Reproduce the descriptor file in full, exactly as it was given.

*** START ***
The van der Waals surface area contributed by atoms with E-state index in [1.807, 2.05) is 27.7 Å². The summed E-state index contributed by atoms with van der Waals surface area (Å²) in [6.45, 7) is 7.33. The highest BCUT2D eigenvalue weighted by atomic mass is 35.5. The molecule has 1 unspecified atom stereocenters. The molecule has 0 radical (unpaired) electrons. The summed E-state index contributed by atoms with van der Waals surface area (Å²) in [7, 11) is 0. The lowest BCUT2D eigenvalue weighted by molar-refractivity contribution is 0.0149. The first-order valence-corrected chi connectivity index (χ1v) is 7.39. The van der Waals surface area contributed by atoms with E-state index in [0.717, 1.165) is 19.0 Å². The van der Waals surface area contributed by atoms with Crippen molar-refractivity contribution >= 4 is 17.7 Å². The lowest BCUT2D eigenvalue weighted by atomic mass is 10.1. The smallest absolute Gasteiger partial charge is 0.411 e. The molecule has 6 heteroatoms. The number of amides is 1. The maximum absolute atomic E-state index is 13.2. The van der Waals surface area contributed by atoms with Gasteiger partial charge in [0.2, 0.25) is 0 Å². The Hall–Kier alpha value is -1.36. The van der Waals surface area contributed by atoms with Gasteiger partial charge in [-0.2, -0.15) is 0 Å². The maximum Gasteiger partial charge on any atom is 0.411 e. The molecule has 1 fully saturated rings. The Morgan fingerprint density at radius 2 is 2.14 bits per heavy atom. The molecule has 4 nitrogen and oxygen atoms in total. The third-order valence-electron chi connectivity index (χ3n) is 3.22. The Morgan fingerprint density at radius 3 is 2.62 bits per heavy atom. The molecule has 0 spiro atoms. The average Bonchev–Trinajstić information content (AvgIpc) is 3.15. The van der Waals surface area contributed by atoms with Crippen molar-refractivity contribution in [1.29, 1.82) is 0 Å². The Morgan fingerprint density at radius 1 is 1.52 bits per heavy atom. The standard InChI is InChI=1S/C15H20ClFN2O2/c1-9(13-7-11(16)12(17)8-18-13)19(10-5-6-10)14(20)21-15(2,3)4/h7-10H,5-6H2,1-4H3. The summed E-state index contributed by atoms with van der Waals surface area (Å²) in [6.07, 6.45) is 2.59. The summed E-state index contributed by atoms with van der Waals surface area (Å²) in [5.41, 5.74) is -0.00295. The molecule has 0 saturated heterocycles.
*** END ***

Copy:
The van der Waals surface area contributed by atoms with E-state index in [1.807, 2.05) is 27.7 Å². The summed E-state index contributed by atoms with van der Waals surface area (Å²) in [6.45, 7) is 7.33. The highest BCUT2D eigenvalue weighted by atomic mass is 35.5. The molecule has 1 unspecified atom stereocenters. The molecule has 0 radical (unpaired) electrons. The summed E-state index contributed by atoms with van der Waals surface area (Å²) in [7, 11) is 0. The lowest BCUT2D eigenvalue weighted by molar-refractivity contribution is 0.0149. The first-order valence-corrected chi connectivity index (χ1v) is 7.39. The van der Waals surface area contributed by atoms with E-state index in [0.717, 1.165) is 19.0 Å². The van der Waals surface area contributed by atoms with Crippen molar-refractivity contribution >= 4 is 17.7 Å². The lowest BCUT2D eigenvalue weighted by atomic mass is 10.1. The smallest absolute Gasteiger partial charge is 0.411 e. The molecule has 6 heteroatoms. The number of amides is 1. The maximum absolute atomic E-state index is 13.2. The van der Waals surface area contributed by atoms with Gasteiger partial charge in [0.2, 0.25) is 0 Å². The Hall–Kier alpha value is -1.36. The van der Waals surface area contributed by atoms with Gasteiger partial charge in [-0.2, -0.15) is 0 Å². The maximum Gasteiger partial charge on any atom is 0.411 e. The molecule has 1 fully saturated rings. The Morgan fingerprint density at radius 2 is 2.14 bits per heavy atom. The molecule has 4 nitrogen and oxygen atoms in total. The third-order valence-electron chi connectivity index (χ3n) is 3.22. The Morgan fingerprint density at radius 3 is 2.62 bits per heavy atom. The molecule has 0 spiro atoms. The average Bonchev–Trinajstić information content (AvgIpc) is 3.15. The van der Waals surface area contributed by atoms with Crippen molar-refractivity contribution in [1.29, 1.82) is 0 Å². The Morgan fingerprint density at radius 1 is 1.52 bits per heavy atom. The standard InChI is InChI=1S/C15H20ClFN2O2/c1-9(13-7-11(16)12(17)8-18-13)19(10-5-6-10)14(20)21-15(2,3)4/h7-10H,5-6H2,1-4H3. The summed E-state index contributed by atoms with van der Waals surface area (Å²) in [6.07, 6.45) is 2.59. The summed E-state index contributed by atoms with van der Waals surface area (Å²) in [5.41, 5.74) is -0.00295. The molecule has 0 saturated heterocycles.